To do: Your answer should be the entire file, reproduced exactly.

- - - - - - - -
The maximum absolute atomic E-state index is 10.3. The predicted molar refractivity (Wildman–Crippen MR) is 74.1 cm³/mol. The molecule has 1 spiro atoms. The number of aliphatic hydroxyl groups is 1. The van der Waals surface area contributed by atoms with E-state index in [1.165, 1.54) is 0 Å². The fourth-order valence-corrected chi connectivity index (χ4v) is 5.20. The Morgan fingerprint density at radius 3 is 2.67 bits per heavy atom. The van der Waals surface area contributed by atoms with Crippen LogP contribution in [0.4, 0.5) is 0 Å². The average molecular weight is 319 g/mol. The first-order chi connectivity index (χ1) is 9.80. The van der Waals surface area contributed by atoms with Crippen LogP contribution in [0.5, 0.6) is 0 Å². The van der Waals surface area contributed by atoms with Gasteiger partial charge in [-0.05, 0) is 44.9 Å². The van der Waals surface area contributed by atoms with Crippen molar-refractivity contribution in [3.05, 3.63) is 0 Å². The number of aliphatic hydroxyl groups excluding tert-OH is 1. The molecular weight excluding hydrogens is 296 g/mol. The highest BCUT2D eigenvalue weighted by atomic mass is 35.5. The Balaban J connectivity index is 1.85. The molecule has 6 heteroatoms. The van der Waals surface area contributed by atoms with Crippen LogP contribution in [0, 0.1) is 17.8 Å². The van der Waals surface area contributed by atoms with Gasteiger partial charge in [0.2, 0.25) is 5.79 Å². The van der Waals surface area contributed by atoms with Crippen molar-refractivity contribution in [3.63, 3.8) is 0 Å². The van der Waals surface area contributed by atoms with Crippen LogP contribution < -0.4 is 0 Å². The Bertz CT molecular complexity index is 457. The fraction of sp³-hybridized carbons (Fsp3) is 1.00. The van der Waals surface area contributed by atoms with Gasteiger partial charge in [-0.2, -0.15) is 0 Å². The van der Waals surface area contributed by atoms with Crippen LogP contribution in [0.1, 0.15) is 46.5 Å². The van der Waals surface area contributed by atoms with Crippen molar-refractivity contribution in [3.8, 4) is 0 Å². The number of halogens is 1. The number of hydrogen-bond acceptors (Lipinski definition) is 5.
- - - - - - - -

The maximum absolute atomic E-state index is 10.3. The predicted molar refractivity (Wildman–Crippen MR) is 74.1 cm³/mol. The molecule has 1 spiro atoms. The number of aliphatic hydroxyl groups is 1. The van der Waals surface area contributed by atoms with E-state index in [1.165, 1.54) is 0 Å². The fourth-order valence-corrected chi connectivity index (χ4v) is 5.20. The Morgan fingerprint density at radius 3 is 2.67 bits per heavy atom. The van der Waals surface area contributed by atoms with Crippen LogP contribution in [0.4, 0.5) is 0 Å². The average molecular weight is 319 g/mol. The first-order chi connectivity index (χ1) is 9.80. The van der Waals surface area contributed by atoms with Crippen LogP contribution in [0.5, 0.6) is 0 Å². The van der Waals surface area contributed by atoms with Gasteiger partial charge in [-0.05, 0) is 44.9 Å². The van der Waals surface area contributed by atoms with Crippen molar-refractivity contribution in [3.05, 3.63) is 0 Å². The number of aliphatic hydroxyl groups excluding tert-OH is 1. The molecular weight excluding hydrogens is 296 g/mol. The highest BCUT2D eigenvalue weighted by atomic mass is 35.5. The Balaban J connectivity index is 1.85. The molecule has 6 heteroatoms. The van der Waals surface area contributed by atoms with Crippen LogP contribution in [0, 0.1) is 17.8 Å². The van der Waals surface area contributed by atoms with Gasteiger partial charge in [0.2, 0.25) is 5.79 Å². The van der Waals surface area contributed by atoms with Crippen molar-refractivity contribution in [3.63, 3.8) is 0 Å². The van der Waals surface area contributed by atoms with Crippen LogP contribution < -0.4 is 0 Å². The Bertz CT molecular complexity index is 457. The fraction of sp³-hybridized carbons (Fsp3) is 1.00. The van der Waals surface area contributed by atoms with Gasteiger partial charge in [-0.2, -0.15) is 0 Å². The van der Waals surface area contributed by atoms with Crippen LogP contribution in [0.1, 0.15) is 46.5 Å². The van der Waals surface area contributed by atoms with Crippen molar-refractivity contribution in [3.8, 4) is 0 Å². The number of halogens is 1. The number of hydrogen-bond acceptors (Lipinski definition) is 5.